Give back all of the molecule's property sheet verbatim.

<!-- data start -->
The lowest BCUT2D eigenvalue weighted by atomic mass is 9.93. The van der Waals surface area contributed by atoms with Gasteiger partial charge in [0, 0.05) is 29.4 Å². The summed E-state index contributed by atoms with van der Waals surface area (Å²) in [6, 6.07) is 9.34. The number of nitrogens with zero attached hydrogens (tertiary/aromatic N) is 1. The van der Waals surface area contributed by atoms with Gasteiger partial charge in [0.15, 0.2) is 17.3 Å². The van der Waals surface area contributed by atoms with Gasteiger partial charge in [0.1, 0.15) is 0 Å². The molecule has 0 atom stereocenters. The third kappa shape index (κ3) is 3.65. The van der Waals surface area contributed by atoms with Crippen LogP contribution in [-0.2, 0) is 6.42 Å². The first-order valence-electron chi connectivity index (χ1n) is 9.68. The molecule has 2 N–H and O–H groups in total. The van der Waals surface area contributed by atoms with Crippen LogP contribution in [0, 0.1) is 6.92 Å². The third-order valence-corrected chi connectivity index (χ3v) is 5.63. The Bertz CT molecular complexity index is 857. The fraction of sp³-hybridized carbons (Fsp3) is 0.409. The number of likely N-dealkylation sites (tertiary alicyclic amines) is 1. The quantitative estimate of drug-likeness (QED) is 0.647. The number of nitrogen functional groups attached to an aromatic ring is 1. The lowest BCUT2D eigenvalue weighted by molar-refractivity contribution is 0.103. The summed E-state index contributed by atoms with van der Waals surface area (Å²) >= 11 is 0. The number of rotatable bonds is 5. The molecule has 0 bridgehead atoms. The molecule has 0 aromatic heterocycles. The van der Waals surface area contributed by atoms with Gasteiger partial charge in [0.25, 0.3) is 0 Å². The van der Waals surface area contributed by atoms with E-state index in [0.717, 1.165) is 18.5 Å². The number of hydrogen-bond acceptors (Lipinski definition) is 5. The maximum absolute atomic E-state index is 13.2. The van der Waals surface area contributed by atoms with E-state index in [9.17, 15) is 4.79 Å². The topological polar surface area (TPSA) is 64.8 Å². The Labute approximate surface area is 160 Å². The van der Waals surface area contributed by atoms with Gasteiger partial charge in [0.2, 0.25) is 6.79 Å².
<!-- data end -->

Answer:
The lowest BCUT2D eigenvalue weighted by atomic mass is 9.93. The van der Waals surface area contributed by atoms with Gasteiger partial charge in [0, 0.05) is 29.4 Å². The summed E-state index contributed by atoms with van der Waals surface area (Å²) in [6, 6.07) is 9.34. The number of nitrogens with zero attached hydrogens (tertiary/aromatic N) is 1. The van der Waals surface area contributed by atoms with Gasteiger partial charge in [0.15, 0.2) is 17.3 Å². The van der Waals surface area contributed by atoms with Gasteiger partial charge in [0.1, 0.15) is 0 Å². The molecule has 0 atom stereocenters. The third kappa shape index (κ3) is 3.65. The van der Waals surface area contributed by atoms with Crippen LogP contribution in [-0.2, 0) is 6.42 Å². The first-order valence-electron chi connectivity index (χ1n) is 9.68. The molecule has 2 N–H and O–H groups in total. The van der Waals surface area contributed by atoms with Crippen LogP contribution in [0, 0.1) is 6.92 Å². The third-order valence-corrected chi connectivity index (χ3v) is 5.63. The Bertz CT molecular complexity index is 857. The fraction of sp³-hybridized carbons (Fsp3) is 0.409. The number of likely N-dealkylation sites (tertiary alicyclic amines) is 1. The quantitative estimate of drug-likeness (QED) is 0.647. The number of nitrogen functional groups attached to an aromatic ring is 1. The lowest BCUT2D eigenvalue weighted by molar-refractivity contribution is 0.103. The summed E-state index contributed by atoms with van der Waals surface area (Å²) >= 11 is 0. The number of rotatable bonds is 5. The molecule has 0 bridgehead atoms. The molecule has 0 aromatic heterocycles. The van der Waals surface area contributed by atoms with Gasteiger partial charge in [0.25, 0.3) is 0 Å². The van der Waals surface area contributed by atoms with E-state index in [0.717, 1.165) is 18.5 Å². The number of hydrogen-bond acceptors (Lipinski definition) is 5. The maximum absolute atomic E-state index is 13.2. The van der Waals surface area contributed by atoms with E-state index in [9.17, 15) is 4.79 Å². The topological polar surface area (TPSA) is 64.8 Å². The Labute approximate surface area is 160 Å². The van der Waals surface area contributed by atoms with Gasteiger partial charge in [0.2, 0.25) is 6.79 Å².